After a brief intro called ‘Ancient Stones’(Sundown) we arrive at ‘Welcome To The Sandland’ eleven minutes long and not a minute wasted, it builds into an epic sandblasted space rock song that is an early highlight of this most impressive album. What is it with Russia lately; they seem to have taken space rock to their hearts?

‘Unexpected Trip’ features a synth introduction which develops into a seven minute kosmiche delight, aided by some propulsive drum and bass. ‘Poison’, another seven plus minute song is an altogether heavier beast, crunchy guitar riffs, drifting keyboards, some excellent fretwork from Artem Demidov and excellent synth work from Dmitry Shersnev.

‘Canyon’ features the vocals of Katya Zlobina, it has a slight eastern vibe mixed with shades of Native American chanting, it also has some very tasty wah wah guitar scattered throughout its duration, developing into another excellent song. ‘Millions Of Snakes’ is a ferocious space rock song, which features oodles of lead guitar as it progresses.

‘Roadside Picnic’ slows things down a little, providing a little respite, it being a little more acoustic in feel but still has some excellent Randy California style electric guitar soloing, plus some nice textural synths. This impressive album closes out with a keyboard driven version of the opening song ‘Ancient Stones’ (Planetary Standoff). (Andrew Young)



(CD from https://store.cdbaby.com/cd/bitterns )

New psych band from Houston, Texas. After the great storm in 2017, in an abandoned house, they set about recording this EP. There were thousands of gutted houses left behind after the storm, eyeless, dark, decaying structures, overgrown with vines, lizards, vermin and insects. They named this house Lizard Ranch Studios. The band consists of El Sectro guitar and vocal (There is a rumour that El Sectro is Clinton Heider and he may have had some connection with Terrascope favourites The Linus Pauling Quartet ) plus Puka - bass and Mono - drums.

Citing the 13th floor elevators; the original Texas psychedelic pranksters, and also with Houston itself; it being the birthplace of psychedelia as inspirations. They have recorded seven songs of pretty decent psychedelic rock. ‘Requiem’ the first song is terrific, cool snaking guitars, and a solid rhythm section. It becomes apparent quite quickly that he is a super cool guitarist, some great echoing spacey lead guitar. ‘Pieces’ is a sub Bydsian, slightly plodding song and is the weakest song on this ep, it is redeemed by some fabulous lead guitar towards the end, compressed and spewed out.  ‘Hard Times’ however, is much better, more of an acoustic blues song, dusty and parched desert rock. It tells of hardship and futility.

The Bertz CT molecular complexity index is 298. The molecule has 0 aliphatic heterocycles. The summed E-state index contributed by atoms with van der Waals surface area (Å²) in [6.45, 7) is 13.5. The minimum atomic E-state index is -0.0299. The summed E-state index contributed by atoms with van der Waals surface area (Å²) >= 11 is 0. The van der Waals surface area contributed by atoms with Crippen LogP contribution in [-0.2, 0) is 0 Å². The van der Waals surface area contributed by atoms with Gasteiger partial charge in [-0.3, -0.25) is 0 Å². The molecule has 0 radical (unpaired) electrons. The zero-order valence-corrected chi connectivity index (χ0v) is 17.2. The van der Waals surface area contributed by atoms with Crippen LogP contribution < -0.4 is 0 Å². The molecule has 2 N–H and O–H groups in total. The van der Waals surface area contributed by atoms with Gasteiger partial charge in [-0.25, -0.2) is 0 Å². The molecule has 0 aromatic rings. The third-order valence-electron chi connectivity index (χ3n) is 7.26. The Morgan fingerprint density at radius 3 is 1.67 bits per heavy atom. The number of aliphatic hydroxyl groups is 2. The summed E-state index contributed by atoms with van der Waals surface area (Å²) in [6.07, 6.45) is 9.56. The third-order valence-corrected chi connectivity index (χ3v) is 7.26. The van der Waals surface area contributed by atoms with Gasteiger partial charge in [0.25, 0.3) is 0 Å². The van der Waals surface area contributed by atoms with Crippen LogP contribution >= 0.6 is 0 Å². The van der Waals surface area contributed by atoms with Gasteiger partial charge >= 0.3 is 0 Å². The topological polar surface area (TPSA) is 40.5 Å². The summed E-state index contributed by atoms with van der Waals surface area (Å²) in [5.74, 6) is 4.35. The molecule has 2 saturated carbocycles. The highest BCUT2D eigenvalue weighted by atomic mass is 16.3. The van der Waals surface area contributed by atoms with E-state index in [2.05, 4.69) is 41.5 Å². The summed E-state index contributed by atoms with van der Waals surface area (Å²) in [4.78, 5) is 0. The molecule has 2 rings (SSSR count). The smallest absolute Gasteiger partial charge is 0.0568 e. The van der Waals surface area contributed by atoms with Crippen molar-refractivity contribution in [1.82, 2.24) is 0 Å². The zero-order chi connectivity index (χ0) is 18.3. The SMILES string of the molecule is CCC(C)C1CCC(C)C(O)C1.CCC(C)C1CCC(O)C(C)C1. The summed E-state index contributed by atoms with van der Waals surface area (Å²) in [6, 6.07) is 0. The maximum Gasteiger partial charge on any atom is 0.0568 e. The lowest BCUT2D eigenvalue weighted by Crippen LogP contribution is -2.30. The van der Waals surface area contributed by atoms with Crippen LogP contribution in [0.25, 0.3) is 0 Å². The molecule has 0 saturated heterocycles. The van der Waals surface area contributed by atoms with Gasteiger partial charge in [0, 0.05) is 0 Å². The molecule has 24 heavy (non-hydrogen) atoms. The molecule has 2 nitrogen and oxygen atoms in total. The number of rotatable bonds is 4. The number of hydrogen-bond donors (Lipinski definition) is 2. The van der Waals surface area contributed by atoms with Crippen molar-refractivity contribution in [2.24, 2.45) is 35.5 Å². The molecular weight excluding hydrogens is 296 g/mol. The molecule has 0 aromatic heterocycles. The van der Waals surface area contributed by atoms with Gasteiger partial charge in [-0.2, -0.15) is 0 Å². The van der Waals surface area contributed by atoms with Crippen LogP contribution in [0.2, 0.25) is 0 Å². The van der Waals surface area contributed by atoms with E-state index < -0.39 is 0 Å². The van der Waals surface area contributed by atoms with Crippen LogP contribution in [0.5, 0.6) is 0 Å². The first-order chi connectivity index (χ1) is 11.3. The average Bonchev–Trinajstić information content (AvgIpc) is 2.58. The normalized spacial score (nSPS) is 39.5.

‘Dolls’ and up we go, the band returns, an excellent rock song straight out of the mid seventies, a few atmospherics like the backwards guitar and when they arrive the lead breaks are ferocious and incendiary. ‘Words’ starts Manchester Baggy, disaffected and aloof, but it doesn’t really go anywhere; however we can still enjoy El Espectro’s fretwork. ‘Slider’ what a great song, straight out of the gate, the wizard man, spells and incantations, swamp frogs and Spanish moss. It also has one of the best guitar solos I have heard towards its climax. ‘Bittern’s Lullaby’ is the last song and is my favourite. Crunchy loping rhythms lock in to a song of the Bittern, what strange birds we are together, see the sun break through the cover, see the reeds sway side to side, hear me call my lonely lover, life’s a bittern’s lullaby, with glorious shards of electric guitar pouring down, epic. More please.  (Andrew Young)



(7”single from www.megadodo.com )

Continuing the bird theme, Mega Dodo have put a fabulous new 7” single out by Green Seagull. The A side 'Simeon Brown' is just what the doctor ordered, some English toytown psych. This lot are all over the sixties. Soft mournful brass, piano, chorals, orchestrated arrangements, some lazy fuzz lead guitar, it’s a sunny song, so terribly English. ‘Belladonna’ swings to a Carnaby Street vibe, sharp moves, swirling lights and cool organ stabs, it’s a mover, a sure fire hit, a middle section jangles they add some excellent percussion, a little compressed guitar and some nice harmonies. It also has the requisite short fuzz lead guitar desired and manages to find a little space for some bleeping synth. Terrific, that was excellent, thanks for that Green Seagull. It also sports another tasty cover by Sara Gossett. (Andrew Young)